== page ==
How to Discuss Your Prenup the Right Way
How to Discuss Your Prenup the Right Way
If you’ve been following this blog long enough you’ll know our advice to most couples who are getting married in the state of Pennsylvania is to pursue a prenuptial agreement.
But we hear from many clients they find the idea of talking about a prenup scary and difficult. They aren’t sure what the etiquette is, or how they can have the conversation without angering their significant other.
That’s why we thought we’d take some time to discuss the best way to approach a prenup conversation.
Start the Initial Discussion Before You Start the Process
Brides.com says the first question a woman should ask when the fiance brings up a prenup is, “Where in the process are you?“
We would submit the only right answer to this question is, “It’s something I’ve begun thinking about.”
Do not plunk a fully finished prenup agreement down in front of your intended and ask him or her to sign. Do not even retain a lawyer until you’ve had the initial conversation.
Timing of the Initial Conversation
Since you want to sign the prenup about six months before the wedding to avoid seeing it thrown out later because of the appearance of duress, you should start the conversation eight or nine months before the wedding day.
This gives you both plenty of time to get used to the idea of having a prenup in the first place, and to work with your lawyers and each other to negotiate the specifics.
The Goal of the First Conversation
The goal of the first conversation should be to discuss the idea of having a prenup, not to hash out all the details of one. It should also be to discuss the reasons why you might want to have a prenup, and why it would protect both of you from unintended circumstances.
Treat the Prenup Like It’s Part of a Larger Picture
There’s a reason some marriage experts now treat prenups as part of the wedding planning process, just like choosing the venue or ordering the cake. Because handled correctly, it is part of an essential life planning conversation about finances, and careers, that you’d want to have anyway.
- Does one of you plan to put the other through school? You should expect to benefit from that.
- Does one of you plan to give up a career to raise the children? You should feel you will not have to scrape by with a minimum wage job and no other safety net should the marriage dissolve.
- Does one of you have significant assets the other doesn’t share? You shouldn’t feel like you’re going to struggle financially while your spouse lives like a king or a queen off your assets.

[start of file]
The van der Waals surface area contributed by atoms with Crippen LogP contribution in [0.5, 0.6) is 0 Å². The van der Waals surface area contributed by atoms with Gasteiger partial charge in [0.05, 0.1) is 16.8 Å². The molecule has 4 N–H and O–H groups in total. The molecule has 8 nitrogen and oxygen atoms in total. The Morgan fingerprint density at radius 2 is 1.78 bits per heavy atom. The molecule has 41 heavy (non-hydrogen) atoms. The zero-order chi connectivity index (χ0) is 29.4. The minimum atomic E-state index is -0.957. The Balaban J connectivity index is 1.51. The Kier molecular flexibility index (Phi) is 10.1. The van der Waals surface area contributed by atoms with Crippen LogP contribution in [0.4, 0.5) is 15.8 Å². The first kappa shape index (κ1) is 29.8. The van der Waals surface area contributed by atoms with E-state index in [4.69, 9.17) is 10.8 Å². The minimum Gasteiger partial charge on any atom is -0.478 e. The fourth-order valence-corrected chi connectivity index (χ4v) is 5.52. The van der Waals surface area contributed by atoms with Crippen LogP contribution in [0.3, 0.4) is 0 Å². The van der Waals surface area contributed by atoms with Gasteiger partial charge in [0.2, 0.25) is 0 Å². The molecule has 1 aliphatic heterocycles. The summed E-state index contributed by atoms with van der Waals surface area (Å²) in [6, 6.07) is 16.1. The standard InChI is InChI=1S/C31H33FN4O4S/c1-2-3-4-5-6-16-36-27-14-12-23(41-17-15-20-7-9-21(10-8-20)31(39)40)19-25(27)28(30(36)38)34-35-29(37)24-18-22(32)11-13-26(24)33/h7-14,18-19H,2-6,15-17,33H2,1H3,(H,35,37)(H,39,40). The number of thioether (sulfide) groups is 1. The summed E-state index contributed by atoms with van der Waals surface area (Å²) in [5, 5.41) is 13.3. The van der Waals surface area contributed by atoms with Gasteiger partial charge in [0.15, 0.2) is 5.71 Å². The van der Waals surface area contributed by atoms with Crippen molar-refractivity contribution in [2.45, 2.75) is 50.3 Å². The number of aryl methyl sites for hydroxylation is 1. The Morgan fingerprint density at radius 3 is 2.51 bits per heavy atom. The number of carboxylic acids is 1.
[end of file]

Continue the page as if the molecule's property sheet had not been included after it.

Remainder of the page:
- Are you a creative professional, developer, or someone else who may end up owning royalties, patents, or other intellectual property? You shouldn’t have to worry your spouse will end up with creative rights or control over that property in the event of a divorce.
- Do you own a business, or plan on starting one? While your spouse may expect to be supported financially in the event of a divorce, this protects you against giving up control of the business to someone you’re at odds with.
Keep in mind it may take you several follow-up conversations to nail down what is important to both of you.
Remember, this is a negotiation.
Take a fair and balanced approach. Ideally the both of you will be co-creators in this process. You will create an agreement that protects both parties and provides equal benefits to both parties.
Remember, if a prenuptial agreement is too one-sided a judge may not honor it anyway.
Make sure your spouse knows it’s not all about protecting you. Make sure you’re not planning for the marriage to end, but that you’re treating this like you’d treat buying a death and dismemberment policy. You don’t want to die or be dismembered, you just acknowledge it could happen.
Remember, how you say things matters as much as what you say.
Using “I” statements that aren’t accusatory is very helpful, such as, “I’m worried I’ll be financially disadvantaged if this marriage does not last.” Or: “Securing strategic control of my business is very important to me.”
But it’s also helpful to make sure your partner knows it’s not all about protecting you. “I want to make sure both of us can live comfortable lifestyles if things go wrong,” is a very different statement than, “I want you to sign this so I can be sure you don’t screw me over later.”
Get different lawyers!
You and your intended should always have different lawyers. The purpose of this is not to have the lawyers get between you and your betrothed, fighting like bulldogs and causing strife.
Rather, the purpose is to ensure both of your interests are protected, and to ensure the agreement is fair and balanced enough for a judge to uphold it. If you used the same lawyer the agreement will automatically be suspect.
You can always tell your lawyer your goals, and what you and your spouse have discussed, and what you’re hoping to achieve. A good one will honor all these things while ensuring no problematic language, or language with unintended consequences, makes it into the document.